Current racial disparities in SUD outcomes find their antecedents in the overtly racist framework of early US drug policy.12 The Harrison Act of 191413 began as a registration requirement for anyone who produced, manufactured, compounded, dispensed, sold, or distributed opium or coca products or derivatives. After its passage, this became legally interpreted to mean that opioids could not be prescribed to treat opioid addiction, as addiction was not considered a “disease” and thus not within the purview of physicians. The background and context of the law included government publications linking cocaine use with African Americans, and opioid use with Chinese Americans.14 Media stories claimed that White women who used these substances were running off with men of different races. In an example published by The New York Times in 1914,15 an article described how Black men become murderous, and better marksmen, under the influence of cocaine. Between 1898 and 1914, numerous articles16–18 were published exaggerating the association between crime and cocaine use among Black men. Similarly, images of threat by Chinese immigrant opium dens proliferated. Soon after the passage of the Harrison Act, physicians became reluctant to treat addictions, and patients were forced to undergo abrupt withdrawal from narcotics.19 Many people with SUD began as a consequence illicitly obtaining substances.20,21 The Harrison Act set a precedent for future laws linking substance use, race, and fears of violent crime, including the 1934 Marijuana Tax Act that associated cannabis use with “Mexican reefer madness.”22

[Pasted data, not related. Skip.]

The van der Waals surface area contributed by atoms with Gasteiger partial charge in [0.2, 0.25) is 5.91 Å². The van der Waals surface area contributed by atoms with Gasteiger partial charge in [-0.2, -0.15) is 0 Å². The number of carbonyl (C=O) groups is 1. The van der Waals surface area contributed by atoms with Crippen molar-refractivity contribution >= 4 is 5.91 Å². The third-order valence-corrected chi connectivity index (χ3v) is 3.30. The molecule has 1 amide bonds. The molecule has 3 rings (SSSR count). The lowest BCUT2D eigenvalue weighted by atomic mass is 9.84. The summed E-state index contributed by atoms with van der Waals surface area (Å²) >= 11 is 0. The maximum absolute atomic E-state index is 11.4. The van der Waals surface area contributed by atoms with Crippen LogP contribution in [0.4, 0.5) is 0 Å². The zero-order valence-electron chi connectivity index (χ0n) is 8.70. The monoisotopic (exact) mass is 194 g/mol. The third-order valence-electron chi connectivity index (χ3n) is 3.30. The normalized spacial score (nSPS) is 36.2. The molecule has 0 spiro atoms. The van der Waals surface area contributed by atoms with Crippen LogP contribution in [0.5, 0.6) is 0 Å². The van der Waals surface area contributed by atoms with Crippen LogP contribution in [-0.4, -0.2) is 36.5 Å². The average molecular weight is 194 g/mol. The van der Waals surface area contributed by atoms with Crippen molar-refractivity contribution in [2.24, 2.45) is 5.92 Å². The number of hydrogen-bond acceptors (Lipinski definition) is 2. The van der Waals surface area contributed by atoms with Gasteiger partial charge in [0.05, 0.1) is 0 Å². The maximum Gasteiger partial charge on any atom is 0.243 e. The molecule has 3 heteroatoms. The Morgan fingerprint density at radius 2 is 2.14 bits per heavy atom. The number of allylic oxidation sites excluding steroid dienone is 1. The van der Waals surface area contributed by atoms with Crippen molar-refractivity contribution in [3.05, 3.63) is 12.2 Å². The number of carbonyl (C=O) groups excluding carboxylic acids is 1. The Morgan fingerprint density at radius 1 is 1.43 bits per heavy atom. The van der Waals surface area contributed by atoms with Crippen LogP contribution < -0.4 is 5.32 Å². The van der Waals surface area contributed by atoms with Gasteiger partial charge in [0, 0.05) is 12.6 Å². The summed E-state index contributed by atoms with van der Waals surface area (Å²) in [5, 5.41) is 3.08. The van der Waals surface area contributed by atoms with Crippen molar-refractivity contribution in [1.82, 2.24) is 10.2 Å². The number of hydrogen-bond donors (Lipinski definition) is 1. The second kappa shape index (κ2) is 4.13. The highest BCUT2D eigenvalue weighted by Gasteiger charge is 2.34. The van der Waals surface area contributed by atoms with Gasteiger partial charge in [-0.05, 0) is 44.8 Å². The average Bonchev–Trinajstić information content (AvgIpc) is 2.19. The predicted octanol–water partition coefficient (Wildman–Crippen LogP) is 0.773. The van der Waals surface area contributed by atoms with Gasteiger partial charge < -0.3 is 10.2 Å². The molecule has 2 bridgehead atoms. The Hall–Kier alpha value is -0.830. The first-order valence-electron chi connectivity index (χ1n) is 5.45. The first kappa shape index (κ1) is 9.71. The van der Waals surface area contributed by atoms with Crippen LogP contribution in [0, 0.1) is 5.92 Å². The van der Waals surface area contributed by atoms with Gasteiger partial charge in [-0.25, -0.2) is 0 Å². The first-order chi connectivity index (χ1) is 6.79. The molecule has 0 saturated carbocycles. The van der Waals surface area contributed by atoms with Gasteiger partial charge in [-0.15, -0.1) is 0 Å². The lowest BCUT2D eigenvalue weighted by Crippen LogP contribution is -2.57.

“The War on Drugs,” coined by President Richard Nixon in 1971 and expanded by President Ronald Reagan in the 1980s, was the national response to the opioid and crack epidemic that was devastating Black communities.23 During this period, the size and presence of the federal drug control agencies increased and used measures such as mandatory sentencing and no-knock warrants.23 As a result, and with the implementation of the Violent Crime Control and Law Enforcement Act of 1994 during President Bill Clinton's Administration, nonviolent drug offenses increased the incarcerated US population from 50,000 to 400,000 by 1997.24 New policies intended to address drug use were developed using a racialized framework, and Black people were criminalized at much higher rates than White people. The effects of these policies are evident today with Black people representing 12% of the US adult population in 2017 and making up roughly 30% of the incarcerated population.23

Structural Factors

Structural racism refers to how the collective practices of multiple interlocking institutions within a society have discriminatory effects based on race. These institutional systems include housing, education, health care systems, banks, and media representation.11 Whereas in the past, many of these systems discriminated based on separating races in the language of the law—such as during the institution of slavery and Jim Crow law eras of US history—systemic discrimination is now more commonly seen in institutions that act in a de facto racially discriminatory manner.25 An important example with respect to SUD and racial disparities is the criminal justice system, which in recent decades dramatically expanded its rate of incarceration, largely due to an increase in criminal justice responses to substance misuse, disproportionately affecting Black and Latinx people, exemplified by the “War on Drugs” described above.26 This “war” has selectively targeted Black neighborhoods and imposed significantly harsher penalties for identical drugs in forms more commonly used by Black people rather than White people.27 In addition to its destructive effects on the lives of incarcerated people and the major disruptions placed on families, the “War on Drugs” increased the stigma associated with seeking substance use treatment in communities of color, and particularly increased the fear of coming forward with substance use problems due to the threat of harsh criminal justice penalties.